Jennings started becoming politicized watching interviews of Huey P. Newton and Bobby Seale.   

“I didn’t know what those brothers were saying, but I knew it was tough, I saw they had guns,” Jennings said. “What I did understand is they said that ‘we have a right to self defense and we have got to stop the police from beating us in our own community.’”

It started to click, and, having already run away from home a few years earlier, she decided to fly out to Oakland in 1968. 

Jennings’ account of her experience as a Panther details some of the organization’s strengths and weaknesses, along with the many duties she took on as part of the group, including on Jan. 20, 1969 at Saint Augustine’s Episcopal Church — the day of the first Free Breakfast Program

‘Nutrition means cooking for someone you love’

Similar to the Panther party members gathered in that basement at Saint Augustine’s, none of the staff at the Free Library’s Culinary Literacy Center are certified nutritionists. They partner with other institutions, such as the Children’s Hospital of Philadelphia, and create programming that fosters a sense of togetherness through culinary education.

“Each of us…have some connection to food, whether it’s because we spent time in the restaurant industry or, like me, as food writers,” said Weil, the CLC librarian. “We view nutrition holistically: Nutrition also means cooking for someone you love.” 

From English language learning program Edible Alphabet to cookbook author talks and more, the CLC explores foodways to connect Philadelphians to the city and world they inhabit.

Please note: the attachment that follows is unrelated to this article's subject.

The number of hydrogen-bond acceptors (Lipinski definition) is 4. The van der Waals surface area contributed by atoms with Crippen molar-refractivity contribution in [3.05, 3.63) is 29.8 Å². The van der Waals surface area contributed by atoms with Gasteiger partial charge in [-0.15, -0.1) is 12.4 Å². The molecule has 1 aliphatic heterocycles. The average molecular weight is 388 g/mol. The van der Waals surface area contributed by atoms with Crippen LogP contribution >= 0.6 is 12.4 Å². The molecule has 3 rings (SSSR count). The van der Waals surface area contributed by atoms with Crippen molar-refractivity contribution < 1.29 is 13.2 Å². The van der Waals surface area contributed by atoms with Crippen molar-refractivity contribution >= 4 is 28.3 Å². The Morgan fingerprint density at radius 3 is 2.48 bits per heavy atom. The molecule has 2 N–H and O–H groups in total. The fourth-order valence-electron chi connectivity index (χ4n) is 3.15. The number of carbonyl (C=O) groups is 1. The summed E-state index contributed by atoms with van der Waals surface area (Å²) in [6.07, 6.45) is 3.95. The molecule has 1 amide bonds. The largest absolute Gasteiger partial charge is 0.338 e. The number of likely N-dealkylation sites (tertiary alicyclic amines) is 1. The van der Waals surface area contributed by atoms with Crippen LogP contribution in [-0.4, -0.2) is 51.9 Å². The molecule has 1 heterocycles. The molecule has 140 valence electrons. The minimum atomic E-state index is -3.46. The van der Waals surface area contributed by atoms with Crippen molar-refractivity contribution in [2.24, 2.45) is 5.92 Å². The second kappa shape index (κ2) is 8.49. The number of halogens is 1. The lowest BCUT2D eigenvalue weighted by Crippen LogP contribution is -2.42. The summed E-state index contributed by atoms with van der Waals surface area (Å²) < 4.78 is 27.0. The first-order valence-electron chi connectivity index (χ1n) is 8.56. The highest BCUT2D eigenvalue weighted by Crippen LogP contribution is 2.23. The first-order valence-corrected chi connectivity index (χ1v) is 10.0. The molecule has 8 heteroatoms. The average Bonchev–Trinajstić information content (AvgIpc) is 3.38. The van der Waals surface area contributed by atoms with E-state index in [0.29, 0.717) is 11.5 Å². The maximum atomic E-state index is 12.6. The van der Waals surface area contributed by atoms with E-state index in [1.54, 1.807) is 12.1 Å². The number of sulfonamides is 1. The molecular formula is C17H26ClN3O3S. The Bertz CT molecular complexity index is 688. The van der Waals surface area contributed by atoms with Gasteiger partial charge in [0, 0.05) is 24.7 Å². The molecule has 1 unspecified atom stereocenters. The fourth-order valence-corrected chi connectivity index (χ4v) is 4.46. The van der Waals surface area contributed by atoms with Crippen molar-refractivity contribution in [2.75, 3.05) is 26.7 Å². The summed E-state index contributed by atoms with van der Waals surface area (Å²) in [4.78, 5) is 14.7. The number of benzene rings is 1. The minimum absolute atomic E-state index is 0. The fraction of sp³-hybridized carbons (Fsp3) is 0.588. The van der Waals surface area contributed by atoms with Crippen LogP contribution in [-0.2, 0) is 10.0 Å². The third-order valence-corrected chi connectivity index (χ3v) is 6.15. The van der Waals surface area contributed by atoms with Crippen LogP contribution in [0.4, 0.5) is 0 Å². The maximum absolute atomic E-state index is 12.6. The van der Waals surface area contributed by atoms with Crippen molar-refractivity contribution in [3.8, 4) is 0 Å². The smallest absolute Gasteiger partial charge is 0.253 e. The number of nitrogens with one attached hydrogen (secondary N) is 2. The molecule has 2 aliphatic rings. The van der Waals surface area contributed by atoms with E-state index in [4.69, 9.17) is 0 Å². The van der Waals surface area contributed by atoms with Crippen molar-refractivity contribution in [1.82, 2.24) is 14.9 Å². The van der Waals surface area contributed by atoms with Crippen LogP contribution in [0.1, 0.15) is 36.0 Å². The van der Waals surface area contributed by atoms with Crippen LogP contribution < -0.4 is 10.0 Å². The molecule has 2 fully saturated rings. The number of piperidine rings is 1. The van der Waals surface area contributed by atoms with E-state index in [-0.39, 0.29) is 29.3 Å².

“I think Philly is a great food city because Philly is a diverse city,” Weil said. “There’s all these points of access that make not only incredible opportunities for eaters, but incredible opportunities for restaurateurs, or people who want to feed.”

Introducing young people to the culinary arts is a critical CLC goal, along with preserving history. Black Philadelphians played an outsized role in creating the modern catering industry, and Thursday evening’s event will feature a meal catered by Victoria’s Kitchen.

It’ll be served after Jennings and Paris share their stories of working with the Panthers. 

The federal government’s repression contributed to the party’s decline and ultimate end in 1982, but their work has left many legacies, from school meals to prison systems.

The federal School Breakfast Program — which in 1969 was just a pilot program — was expanded nationally and made permanent in 1975, “after individual states and the federal government felt the political pressure through the success” of the Panther’s program, per academic recountings and numerous accounts of the era.

While plenty of Panther party initiatives were strictly for Black communities, the food security efforts were more ecumenical — perhaps fitting for an operation started in a Episcopal church basement.  

“It shined a spotlight on the poverty in this country that, of course, affects children the most,” said Jennings. “We fed white kids, we fed parents. Anybody who showed up at the breakfast we fed.”

Her biggest takeaway from the program is akin to the CLC’s holistic idea of nutrition.

“It gave me a sense of the possibility of what can be accomplished, what I could do as an individual, to help my people,” Jennings said. “And it gave me a tremendous love for our people — a tremendous love that I had never had before.”

Updated Jan. 22

Jordan Levy is a general assignment reporter at Billy Penn, always aiming to help Philadelphians share their stories. Formerly, he has worked at Document Journal, n+1 Magazine, and The New Republic. He...